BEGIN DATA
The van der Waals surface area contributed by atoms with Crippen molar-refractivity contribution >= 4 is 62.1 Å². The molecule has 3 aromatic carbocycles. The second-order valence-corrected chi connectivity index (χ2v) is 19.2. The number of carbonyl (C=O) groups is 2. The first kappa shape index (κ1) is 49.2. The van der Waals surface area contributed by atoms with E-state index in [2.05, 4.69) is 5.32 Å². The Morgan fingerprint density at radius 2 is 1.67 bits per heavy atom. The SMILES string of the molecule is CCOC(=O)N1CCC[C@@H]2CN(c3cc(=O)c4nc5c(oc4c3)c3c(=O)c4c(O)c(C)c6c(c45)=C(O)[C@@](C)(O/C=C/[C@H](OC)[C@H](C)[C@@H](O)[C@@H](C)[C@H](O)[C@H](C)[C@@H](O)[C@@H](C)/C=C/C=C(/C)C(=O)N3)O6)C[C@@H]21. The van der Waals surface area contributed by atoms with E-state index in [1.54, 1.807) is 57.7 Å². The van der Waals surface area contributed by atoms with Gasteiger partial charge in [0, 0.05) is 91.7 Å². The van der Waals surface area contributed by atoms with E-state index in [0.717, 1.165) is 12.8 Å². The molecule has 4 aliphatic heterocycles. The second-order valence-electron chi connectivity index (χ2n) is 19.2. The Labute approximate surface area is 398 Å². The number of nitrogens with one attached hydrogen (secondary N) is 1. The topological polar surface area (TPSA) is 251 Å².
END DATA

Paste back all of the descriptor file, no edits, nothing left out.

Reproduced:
The van der Waals surface area contributed by atoms with Crippen molar-refractivity contribution >= 4 is 62.1 Å². The molecule has 3 aromatic carbocycles. The second-order valence-corrected chi connectivity index (χ2v) is 19.2. The number of carbonyl (C=O) groups is 2. The first kappa shape index (κ1) is 49.2. The van der Waals surface area contributed by atoms with E-state index in [2.05, 4.69) is 5.32 Å². The Morgan fingerprint density at radius 2 is 1.67 bits per heavy atom. The SMILES string of the molecule is CCOC(=O)N1CCC[C@@H]2CN(c3cc(=O)c4nc5c(oc4c3)c3c(=O)c4c(O)c(C)c6c(c45)=C(O)[C@@](C)(O/C=C/[C@H](OC)[C@H](C)[C@@H](O)[C@@H](C)[C@H](O)[C@H](C)[C@@H](O)[C@@H](C)/C=C/C=C(/C)C(=O)N3)O6)C[C@@H]21. The van der Waals surface area contributed by atoms with E-state index in [1.54, 1.807) is 57.7 Å². The van der Waals surface area contributed by atoms with Gasteiger partial charge in [0, 0.05) is 91.7 Å². The van der Waals surface area contributed by atoms with E-state index in [0.717, 1.165) is 12.8 Å². The molecule has 4 aliphatic heterocycles. The second-order valence-electron chi connectivity index (χ2n) is 19.2. The Labute approximate surface area is 398 Å². The number of nitrogens with one attached hydrogen (secondary N) is 1. The topological polar surface area (TPSA) is 251 Å².